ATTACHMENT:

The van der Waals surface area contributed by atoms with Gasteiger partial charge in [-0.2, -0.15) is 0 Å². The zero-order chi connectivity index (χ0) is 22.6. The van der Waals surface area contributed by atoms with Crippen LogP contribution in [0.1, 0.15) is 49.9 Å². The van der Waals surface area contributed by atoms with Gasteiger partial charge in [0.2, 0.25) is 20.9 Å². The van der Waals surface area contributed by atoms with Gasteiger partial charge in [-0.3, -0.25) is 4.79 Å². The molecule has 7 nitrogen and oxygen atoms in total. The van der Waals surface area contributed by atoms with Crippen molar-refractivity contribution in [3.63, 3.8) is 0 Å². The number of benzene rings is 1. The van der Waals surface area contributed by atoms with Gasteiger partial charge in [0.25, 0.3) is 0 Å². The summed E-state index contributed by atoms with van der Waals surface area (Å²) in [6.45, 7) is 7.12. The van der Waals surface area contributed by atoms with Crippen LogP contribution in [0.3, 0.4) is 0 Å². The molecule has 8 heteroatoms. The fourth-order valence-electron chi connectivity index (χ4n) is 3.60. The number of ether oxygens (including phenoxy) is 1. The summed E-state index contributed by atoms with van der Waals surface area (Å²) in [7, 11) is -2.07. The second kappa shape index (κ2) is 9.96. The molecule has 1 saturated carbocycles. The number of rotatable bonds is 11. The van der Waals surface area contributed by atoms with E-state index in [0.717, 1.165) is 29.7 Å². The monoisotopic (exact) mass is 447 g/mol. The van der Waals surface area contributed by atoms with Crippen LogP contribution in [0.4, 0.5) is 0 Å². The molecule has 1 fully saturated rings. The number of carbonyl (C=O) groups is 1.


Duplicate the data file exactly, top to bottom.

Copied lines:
The van der Waals surface area contributed by atoms with Gasteiger partial charge in [-0.2, -0.15) is 0 Å². The zero-order chi connectivity index (χ0) is 22.6. The van der Waals surface area contributed by atoms with Crippen LogP contribution in [0.1, 0.15) is 49.9 Å². The van der Waals surface area contributed by atoms with Gasteiger partial charge in [0.2, 0.25) is 20.9 Å². The van der Waals surface area contributed by atoms with Gasteiger partial charge in [-0.3, -0.25) is 4.79 Å². The molecule has 7 nitrogen and oxygen atoms in total. The van der Waals surface area contributed by atoms with Crippen molar-refractivity contribution in [3.63, 3.8) is 0 Å². The number of benzene rings is 1. The van der Waals surface area contributed by atoms with Gasteiger partial charge in [0.25, 0.3) is 0 Å². The summed E-state index contributed by atoms with van der Waals surface area (Å²) in [6.45, 7) is 7.12. The van der Waals surface area contributed by atoms with Crippen LogP contribution in [0.3, 0.4) is 0 Å². The molecule has 8 heteroatoms. The fourth-order valence-electron chi connectivity index (χ4n) is 3.60. The number of ether oxygens (including phenoxy) is 1. The summed E-state index contributed by atoms with van der Waals surface area (Å²) in [7, 11) is -2.07. The second kappa shape index (κ2) is 9.96. The molecule has 1 saturated carbocycles. The number of rotatable bonds is 11. The van der Waals surface area contributed by atoms with E-state index in [0.717, 1.165) is 29.7 Å². The monoisotopic (exact) mass is 447 g/mol. The van der Waals surface area contributed by atoms with Crippen LogP contribution in [0.4, 0.5) is 0 Å². The molecule has 1 fully saturated rings. The number of carbonyl (C=O) groups is 1.